Elizabeth Austen, Guest Blogger, Poet Extraordinaire
Today I have the pleasure of welcoming Elizabeth Austen as a guest blogger for The Alchemist's Kitchen. Elizabeth is the first poet I met when I moved to Seattle almost twelve years ago. Her first full length collection, Every Dress A Decision is just out from Blue Begonia Press. The book is gorgeous and is garnering well deserved attention; here is a review by Kathleen Kirk that will give you a strong sense of why this is a book to read this summer -- and then again and again. In the meantime, here are 4 tips on creating your own residency at home. I'm tempted.
Four Tips for a Virtual Residency
I admit it. I’m addicted to writing residencies. Over the past several years, I’ve become dependent on leaving home and going somewhere beautiful, away from the fray of daily life, in order to get any real work done on poems. I’ve written at friends’ cabins, B&Bs, Hedgebrook <http://www.hedgebrook.org/> , and the Whiteley Center <http://depts.washington.edu/fhl/Whiteley/index.html> . What these places have in common—besides the fact that they are all on islands in the Pacific Northwest, but that’s a topic for another time—is that they offer me a time-limited respite from the distractions I fail to resist at home. When I leave home for a residency, I put an “out of office” message on my four email accounts, and psychically pack only one of my many “hats”: writer.
But the truth is I’m happier when I’m writing more regularly, and I can’t always get away for a residency. So when Hedgebrook hosted a virtual residency called “Hedgebrook Writes” over Memorial Day weekend, I decided to give it a try, sort of at the last minute. Hedgebrook alumna all over the world became “writers in residence” in their own homes, and blog posts from several different writers, including Ruth Ozeki <http://www.ruthozeki.com/> , simulated the crucial “farmhouse table” experience of gathering for dinner at the end of the writing day.
I was surprised at how effective this was, and realized this is something any group of writers could replicate. Based on what worked for me, here are four tips for your own virtual residency:
1. Set boundaries on the time that are realistic, given that you are not, sadly, off on an island (unless you live on an island). I designated 6am to noon, three days in a row, for my virtual retreat (yes, I’m an early riser.) Nothing but “writer mind” for those six hours—no email, laundry, blogging, chit-chatting with my sweetheart, etc. If I had planned to participate earlier, I probably could have devoted the whole day, but as it was, this was a realistic set-up, given my lack of advance planning.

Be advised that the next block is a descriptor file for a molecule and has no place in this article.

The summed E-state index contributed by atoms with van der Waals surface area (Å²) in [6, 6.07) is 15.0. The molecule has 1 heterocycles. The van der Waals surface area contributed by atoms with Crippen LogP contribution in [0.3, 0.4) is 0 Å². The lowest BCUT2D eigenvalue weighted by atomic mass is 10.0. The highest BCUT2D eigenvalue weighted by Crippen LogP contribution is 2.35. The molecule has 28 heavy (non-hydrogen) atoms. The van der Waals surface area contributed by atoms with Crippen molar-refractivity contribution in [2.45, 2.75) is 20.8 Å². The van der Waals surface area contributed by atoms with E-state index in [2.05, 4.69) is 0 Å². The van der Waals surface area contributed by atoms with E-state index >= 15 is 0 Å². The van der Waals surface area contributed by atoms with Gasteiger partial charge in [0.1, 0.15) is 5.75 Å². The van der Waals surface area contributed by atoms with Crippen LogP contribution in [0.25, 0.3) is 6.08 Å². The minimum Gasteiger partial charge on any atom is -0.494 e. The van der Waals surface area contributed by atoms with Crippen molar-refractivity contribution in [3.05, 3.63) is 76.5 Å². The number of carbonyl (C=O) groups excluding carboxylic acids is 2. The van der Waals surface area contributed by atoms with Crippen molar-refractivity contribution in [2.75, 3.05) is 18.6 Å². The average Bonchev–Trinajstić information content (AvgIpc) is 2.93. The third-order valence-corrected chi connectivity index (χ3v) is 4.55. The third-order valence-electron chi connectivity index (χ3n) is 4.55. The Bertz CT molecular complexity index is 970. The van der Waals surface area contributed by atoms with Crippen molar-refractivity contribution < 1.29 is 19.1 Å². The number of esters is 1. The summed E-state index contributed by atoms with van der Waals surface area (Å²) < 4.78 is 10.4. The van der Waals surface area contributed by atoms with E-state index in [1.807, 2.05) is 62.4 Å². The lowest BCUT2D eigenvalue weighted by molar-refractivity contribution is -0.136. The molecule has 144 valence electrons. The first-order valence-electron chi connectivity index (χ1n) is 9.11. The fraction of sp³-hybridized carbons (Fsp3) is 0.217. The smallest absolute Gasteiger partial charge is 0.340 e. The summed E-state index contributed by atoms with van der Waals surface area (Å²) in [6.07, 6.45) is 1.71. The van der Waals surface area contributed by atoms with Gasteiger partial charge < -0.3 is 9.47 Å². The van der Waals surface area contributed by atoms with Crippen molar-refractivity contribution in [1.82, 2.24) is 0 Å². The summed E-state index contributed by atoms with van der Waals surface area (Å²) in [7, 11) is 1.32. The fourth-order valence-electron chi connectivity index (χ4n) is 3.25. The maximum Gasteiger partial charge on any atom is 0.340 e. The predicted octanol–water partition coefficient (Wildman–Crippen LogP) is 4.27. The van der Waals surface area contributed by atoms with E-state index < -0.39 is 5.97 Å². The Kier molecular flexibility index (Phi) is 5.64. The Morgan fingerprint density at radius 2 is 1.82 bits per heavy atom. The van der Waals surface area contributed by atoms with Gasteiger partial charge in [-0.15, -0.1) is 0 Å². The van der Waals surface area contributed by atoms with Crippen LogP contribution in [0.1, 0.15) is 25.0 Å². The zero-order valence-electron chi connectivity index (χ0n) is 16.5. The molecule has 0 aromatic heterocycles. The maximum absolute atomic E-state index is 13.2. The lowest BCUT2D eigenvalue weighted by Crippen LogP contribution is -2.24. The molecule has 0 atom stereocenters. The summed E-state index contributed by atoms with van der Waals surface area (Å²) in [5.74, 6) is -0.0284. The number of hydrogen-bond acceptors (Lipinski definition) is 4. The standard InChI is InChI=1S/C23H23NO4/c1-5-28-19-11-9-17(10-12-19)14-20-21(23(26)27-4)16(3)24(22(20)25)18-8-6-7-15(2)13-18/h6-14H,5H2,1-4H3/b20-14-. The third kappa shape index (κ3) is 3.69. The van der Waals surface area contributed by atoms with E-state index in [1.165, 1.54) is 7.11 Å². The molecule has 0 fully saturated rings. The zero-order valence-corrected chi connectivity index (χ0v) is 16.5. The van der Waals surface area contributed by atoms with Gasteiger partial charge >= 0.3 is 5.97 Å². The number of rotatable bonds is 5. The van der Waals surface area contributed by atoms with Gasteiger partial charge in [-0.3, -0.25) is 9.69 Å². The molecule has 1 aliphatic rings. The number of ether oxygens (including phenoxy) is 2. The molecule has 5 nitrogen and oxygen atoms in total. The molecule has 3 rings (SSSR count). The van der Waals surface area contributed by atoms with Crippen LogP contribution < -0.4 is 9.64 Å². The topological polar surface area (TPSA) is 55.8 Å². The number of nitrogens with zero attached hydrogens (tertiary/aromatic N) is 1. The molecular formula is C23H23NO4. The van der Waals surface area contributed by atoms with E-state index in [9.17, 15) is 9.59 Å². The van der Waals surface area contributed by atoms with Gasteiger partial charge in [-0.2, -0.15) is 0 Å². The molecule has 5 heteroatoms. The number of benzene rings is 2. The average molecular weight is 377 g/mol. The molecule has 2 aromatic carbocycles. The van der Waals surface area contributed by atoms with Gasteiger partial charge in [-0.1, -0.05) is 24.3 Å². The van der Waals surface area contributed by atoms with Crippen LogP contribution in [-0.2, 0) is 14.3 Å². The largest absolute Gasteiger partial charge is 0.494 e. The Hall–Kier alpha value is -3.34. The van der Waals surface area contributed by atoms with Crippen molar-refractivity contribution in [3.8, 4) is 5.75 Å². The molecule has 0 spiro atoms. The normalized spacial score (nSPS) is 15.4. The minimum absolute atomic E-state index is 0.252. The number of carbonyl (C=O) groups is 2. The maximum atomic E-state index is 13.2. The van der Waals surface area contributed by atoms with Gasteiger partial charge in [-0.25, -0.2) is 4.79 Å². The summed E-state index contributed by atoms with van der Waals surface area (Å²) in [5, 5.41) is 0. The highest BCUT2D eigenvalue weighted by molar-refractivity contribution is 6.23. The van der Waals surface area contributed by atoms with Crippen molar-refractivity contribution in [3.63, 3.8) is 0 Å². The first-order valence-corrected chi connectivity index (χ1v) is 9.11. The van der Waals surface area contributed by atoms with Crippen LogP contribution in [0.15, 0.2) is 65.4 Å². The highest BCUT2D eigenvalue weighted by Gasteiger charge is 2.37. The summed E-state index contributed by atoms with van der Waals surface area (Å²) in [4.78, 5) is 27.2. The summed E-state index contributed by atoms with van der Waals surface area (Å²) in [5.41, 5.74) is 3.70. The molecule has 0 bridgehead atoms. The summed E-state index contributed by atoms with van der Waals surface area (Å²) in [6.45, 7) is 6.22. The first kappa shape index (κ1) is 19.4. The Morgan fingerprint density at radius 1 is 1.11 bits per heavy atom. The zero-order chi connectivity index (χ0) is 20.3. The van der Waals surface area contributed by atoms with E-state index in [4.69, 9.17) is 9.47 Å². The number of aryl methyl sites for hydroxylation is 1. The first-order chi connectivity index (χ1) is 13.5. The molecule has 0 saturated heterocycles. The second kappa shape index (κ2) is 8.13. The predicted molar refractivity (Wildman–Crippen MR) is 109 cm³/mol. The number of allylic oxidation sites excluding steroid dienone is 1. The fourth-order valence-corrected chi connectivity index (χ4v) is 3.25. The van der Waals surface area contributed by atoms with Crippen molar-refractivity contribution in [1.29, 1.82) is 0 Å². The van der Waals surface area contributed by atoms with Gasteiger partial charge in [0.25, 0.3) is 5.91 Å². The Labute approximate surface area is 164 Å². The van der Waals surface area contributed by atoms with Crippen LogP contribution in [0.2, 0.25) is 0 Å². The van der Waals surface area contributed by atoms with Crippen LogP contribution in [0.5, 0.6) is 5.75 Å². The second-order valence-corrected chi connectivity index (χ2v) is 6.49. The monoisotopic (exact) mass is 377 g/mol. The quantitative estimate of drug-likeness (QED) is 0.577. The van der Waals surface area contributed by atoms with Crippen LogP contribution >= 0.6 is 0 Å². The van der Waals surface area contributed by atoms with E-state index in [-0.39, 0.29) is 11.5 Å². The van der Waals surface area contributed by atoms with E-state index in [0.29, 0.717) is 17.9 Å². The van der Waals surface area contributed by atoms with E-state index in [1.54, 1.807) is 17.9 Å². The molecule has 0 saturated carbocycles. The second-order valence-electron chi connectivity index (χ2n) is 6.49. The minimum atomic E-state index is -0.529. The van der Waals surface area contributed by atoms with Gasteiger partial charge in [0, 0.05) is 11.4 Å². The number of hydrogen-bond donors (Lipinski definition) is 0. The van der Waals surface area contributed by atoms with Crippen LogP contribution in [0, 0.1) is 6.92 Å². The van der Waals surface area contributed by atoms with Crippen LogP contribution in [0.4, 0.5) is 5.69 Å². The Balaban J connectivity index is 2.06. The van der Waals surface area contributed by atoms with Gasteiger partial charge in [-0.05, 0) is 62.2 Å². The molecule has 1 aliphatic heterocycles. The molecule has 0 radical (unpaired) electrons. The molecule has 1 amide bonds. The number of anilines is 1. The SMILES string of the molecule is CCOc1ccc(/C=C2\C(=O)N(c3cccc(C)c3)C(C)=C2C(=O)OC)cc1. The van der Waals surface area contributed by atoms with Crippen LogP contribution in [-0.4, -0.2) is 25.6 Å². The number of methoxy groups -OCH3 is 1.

2. Ask the people you live with to pretend you’re away on an island during your retreat time. I thought the hardest part of this in-home residency was going to be getting my lovely husband to pretend I wasn’t at home, and not to ask if we have any butter in the house or where the tape-measure is. But because he knew when I would be available, it was pretty easy for him to keep his distance. (If this sounds like a no-brainer, you have a different kind of living arrangement than I do…)
3. Arrange for virtual company. OK, I realize this sounds contradictory, given #2 above. What I mean is that somehow it was helpful to know that other women were creating virtual residencies in their own homes at the same time. It intensified and focused my energy in a way that felt similar to “real” residencies. Though I only checked in with the Hedgebrook Writes blog once (after my residency hours were complete on the first day), it was still helpful to read how it was going for others, how they were structuring (or deliberately de-structuring) their time. Your writing group could designate a weekend to do a virtual residency together.
4. Slow down and listen to what your creative process is asking of you right now. One of the best things about writing residencies is getting a chance to work in a deep, sustained way. For me, this has often meant working in a slightly different way—in terms how I approach the generative process as well as what I’m drawn to write about in the first place. This is a deeply pleasurable and renewing experience, but if I’m too caught up in expectations for myself, I might miss the opportunity for something new to present itself.
Much to my surprise, the experience of the virtual retreat changed my relationship to writing at home. It somehow renewed my ability to focus despite being physically surrounded by roles and tasks that call out to be completed. I hope you’ll give it a try, and if so, that it will be useful to you, too.